Tony Bennett Celebrates Presidential Portraitist at New York’s Exclusive Players Club

Tony Bennett and Tom Wolfe paid tribute to their friend Everett Raymond Kinstler.

SusSusan Benedetto, Everett Raymond Kinstler, and Tony Bennett. Photo: Jill Lotenberg, courtesy of The Players Club, New York.

Members of the Players, a private social club, gathered on Tuesday night to pay tribute to the portrait painter Everett Raymond Kinstler, for one of the venue’s signature Pipe Nights.

The Players was founded by Shakespearean actor Edwin Booth in 1888 as a social club for stage actors. As technology expanded beyond the scope of the stage, the club extended its membership criteria to include people from film and television, as well as the related fields of music, publishing, visual arts, and selected patrons. Notable members past and present have included Mark Twain, Gregory Peck, Kevin Spacey, Tony Bennett, Liza Minnelli, Roger Moore, and Jimmy Fallon.

The Pipe Night—one of the club’s longest-running traditions—is an event where members salute the work and achievements of their fellow members.

Kinstler, the evening’s guest of honor, sat perched on a stool by the entrance, where he personally greeted and shared jokes with everybody who passed through the doors. The 90-year-old artist was warmly received by his fellow members, who stood in line to embrace and congratulate him on his special night.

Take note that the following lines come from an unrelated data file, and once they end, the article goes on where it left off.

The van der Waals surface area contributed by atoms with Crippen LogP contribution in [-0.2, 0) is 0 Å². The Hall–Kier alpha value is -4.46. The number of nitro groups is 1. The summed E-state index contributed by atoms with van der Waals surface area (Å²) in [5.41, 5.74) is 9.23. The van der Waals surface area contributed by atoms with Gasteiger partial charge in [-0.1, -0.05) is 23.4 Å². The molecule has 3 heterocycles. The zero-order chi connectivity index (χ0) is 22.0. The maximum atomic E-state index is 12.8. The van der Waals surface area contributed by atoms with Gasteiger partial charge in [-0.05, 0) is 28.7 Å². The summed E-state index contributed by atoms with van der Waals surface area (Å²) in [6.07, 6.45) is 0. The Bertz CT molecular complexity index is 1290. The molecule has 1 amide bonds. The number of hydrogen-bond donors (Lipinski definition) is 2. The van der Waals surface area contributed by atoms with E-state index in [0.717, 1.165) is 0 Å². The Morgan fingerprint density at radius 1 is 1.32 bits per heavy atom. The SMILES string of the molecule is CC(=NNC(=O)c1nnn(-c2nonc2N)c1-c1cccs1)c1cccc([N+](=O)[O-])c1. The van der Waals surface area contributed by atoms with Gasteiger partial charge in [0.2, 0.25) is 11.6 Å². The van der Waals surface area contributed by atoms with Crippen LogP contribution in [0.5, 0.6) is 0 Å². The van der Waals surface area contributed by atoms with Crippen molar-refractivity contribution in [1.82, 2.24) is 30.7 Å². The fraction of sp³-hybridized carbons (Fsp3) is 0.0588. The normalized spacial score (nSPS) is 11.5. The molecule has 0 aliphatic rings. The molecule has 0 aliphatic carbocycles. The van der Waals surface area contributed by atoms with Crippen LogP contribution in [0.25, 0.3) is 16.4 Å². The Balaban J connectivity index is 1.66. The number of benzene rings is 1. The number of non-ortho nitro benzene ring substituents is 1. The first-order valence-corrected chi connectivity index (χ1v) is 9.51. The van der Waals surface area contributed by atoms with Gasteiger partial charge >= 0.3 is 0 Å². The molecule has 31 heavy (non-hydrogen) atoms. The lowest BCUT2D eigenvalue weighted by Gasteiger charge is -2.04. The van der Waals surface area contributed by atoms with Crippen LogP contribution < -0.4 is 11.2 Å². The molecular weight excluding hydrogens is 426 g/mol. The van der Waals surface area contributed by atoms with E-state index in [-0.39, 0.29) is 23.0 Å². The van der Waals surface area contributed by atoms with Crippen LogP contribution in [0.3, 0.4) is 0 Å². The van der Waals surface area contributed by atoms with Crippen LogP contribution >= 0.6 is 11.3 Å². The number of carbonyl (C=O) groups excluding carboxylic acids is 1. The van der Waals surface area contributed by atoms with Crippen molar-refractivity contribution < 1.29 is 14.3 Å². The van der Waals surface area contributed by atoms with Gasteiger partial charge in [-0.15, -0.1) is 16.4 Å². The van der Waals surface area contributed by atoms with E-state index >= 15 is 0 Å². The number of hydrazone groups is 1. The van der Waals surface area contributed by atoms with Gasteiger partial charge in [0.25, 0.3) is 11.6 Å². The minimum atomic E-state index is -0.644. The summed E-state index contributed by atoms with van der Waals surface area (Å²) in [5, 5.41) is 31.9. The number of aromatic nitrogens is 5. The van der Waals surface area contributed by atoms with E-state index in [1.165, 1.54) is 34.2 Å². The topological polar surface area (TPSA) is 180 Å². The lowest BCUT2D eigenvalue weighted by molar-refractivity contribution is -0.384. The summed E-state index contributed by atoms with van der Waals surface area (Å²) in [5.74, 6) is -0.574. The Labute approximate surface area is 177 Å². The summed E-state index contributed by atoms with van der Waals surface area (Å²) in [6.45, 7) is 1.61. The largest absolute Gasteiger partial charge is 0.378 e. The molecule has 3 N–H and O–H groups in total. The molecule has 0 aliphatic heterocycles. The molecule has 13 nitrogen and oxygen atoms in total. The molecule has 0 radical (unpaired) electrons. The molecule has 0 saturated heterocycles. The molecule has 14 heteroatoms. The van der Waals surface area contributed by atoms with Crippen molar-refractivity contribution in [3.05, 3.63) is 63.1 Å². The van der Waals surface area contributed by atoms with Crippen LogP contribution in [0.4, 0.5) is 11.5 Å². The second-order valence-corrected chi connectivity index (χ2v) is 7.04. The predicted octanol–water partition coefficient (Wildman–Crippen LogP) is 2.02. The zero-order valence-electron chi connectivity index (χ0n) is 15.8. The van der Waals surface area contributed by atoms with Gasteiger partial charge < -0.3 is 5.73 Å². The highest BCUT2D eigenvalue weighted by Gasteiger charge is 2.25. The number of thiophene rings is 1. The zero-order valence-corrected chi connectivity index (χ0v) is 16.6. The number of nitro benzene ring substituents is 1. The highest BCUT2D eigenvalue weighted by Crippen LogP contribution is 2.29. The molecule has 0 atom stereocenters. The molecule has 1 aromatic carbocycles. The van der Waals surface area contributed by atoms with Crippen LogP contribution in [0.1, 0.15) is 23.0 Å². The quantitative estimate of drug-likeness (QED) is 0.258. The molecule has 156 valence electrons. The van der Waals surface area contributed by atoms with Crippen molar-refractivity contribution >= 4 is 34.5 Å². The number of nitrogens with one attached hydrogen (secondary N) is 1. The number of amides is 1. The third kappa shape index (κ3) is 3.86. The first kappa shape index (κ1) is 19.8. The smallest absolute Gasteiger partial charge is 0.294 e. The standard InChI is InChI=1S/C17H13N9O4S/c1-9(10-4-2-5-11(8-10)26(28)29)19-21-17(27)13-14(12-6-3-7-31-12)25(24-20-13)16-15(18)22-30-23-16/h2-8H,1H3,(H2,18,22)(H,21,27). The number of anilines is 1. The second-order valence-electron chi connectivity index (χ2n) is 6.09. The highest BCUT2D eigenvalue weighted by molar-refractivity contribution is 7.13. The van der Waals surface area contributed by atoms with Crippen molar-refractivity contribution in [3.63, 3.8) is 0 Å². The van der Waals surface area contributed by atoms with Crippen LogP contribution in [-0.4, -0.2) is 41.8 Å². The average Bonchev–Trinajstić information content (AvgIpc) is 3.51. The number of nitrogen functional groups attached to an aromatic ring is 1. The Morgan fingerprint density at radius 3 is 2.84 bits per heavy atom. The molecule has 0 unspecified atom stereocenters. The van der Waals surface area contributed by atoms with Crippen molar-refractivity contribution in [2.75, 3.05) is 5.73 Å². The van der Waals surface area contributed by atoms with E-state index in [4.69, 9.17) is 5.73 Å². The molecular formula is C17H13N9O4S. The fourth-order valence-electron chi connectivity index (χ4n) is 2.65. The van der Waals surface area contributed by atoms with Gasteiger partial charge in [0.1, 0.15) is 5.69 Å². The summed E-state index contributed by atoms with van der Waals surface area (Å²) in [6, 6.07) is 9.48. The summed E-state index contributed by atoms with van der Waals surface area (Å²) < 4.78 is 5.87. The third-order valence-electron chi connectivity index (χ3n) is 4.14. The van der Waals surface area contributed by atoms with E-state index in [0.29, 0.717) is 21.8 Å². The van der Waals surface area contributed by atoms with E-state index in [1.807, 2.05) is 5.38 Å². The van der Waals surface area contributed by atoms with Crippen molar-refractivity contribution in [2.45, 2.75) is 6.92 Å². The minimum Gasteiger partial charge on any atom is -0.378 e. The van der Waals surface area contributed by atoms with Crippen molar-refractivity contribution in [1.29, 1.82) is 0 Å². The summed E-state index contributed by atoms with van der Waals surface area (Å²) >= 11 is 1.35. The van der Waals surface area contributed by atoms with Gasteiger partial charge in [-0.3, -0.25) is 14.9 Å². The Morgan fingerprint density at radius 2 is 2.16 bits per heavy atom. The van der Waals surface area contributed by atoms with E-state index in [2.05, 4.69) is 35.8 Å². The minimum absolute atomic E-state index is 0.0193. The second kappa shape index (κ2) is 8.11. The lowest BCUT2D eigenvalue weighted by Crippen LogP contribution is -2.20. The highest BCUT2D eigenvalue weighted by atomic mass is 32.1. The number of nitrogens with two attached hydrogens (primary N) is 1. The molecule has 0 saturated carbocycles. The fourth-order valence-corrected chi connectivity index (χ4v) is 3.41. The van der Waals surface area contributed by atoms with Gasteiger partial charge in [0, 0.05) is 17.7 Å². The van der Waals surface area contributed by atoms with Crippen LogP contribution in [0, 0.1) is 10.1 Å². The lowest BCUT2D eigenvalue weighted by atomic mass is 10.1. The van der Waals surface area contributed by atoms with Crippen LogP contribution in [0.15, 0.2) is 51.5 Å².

Everett Raymond Kinstler (R). Photo by Jill Lotenberg, courtesy of The Players Club, New York.

Everett Raymond Kinstler (R). Photo by Jill Lotenberg, courtesy of The Players Club, New York.

Heads turned when legendary singer and fellow painter Tony Bennett, a longtime member, made his entrance accompanied by his wife Susan. Speaking to artnet News, Bennett said that he valued the creative enclave afforded by the Players Club. “I’ve been a member for about 20 years,” he said. “I’m a fan of anywhere that there are a lot of artists, because it’s a place to kick around ideas and thrive off of the creativity of each other.”

One of his generation’s most renowned portraitists, Kinstler’s body of work includes comics, movie posters, and official portraits of former US presidents Gerald Ford and Ronald Reagan. The artist’s paintings depicting members past and present in his trademark illustrative, figurative style adorn much of the clubhouse’s wall space.

Tom Wolfe. Photo: Jill Lotenberg, courtesy of The Players Club, New York.

Tom Wolfe. Photo by Jill Lotenberg, courtesy of The Players Club, New York.

Revealing the secret to his youthful verve and energy, the nonagenarian told artnet News to “always be polite.” He paused to take a sip of his gin and tonic, then added, “I learned two things in life: always say please and always say thank you!”


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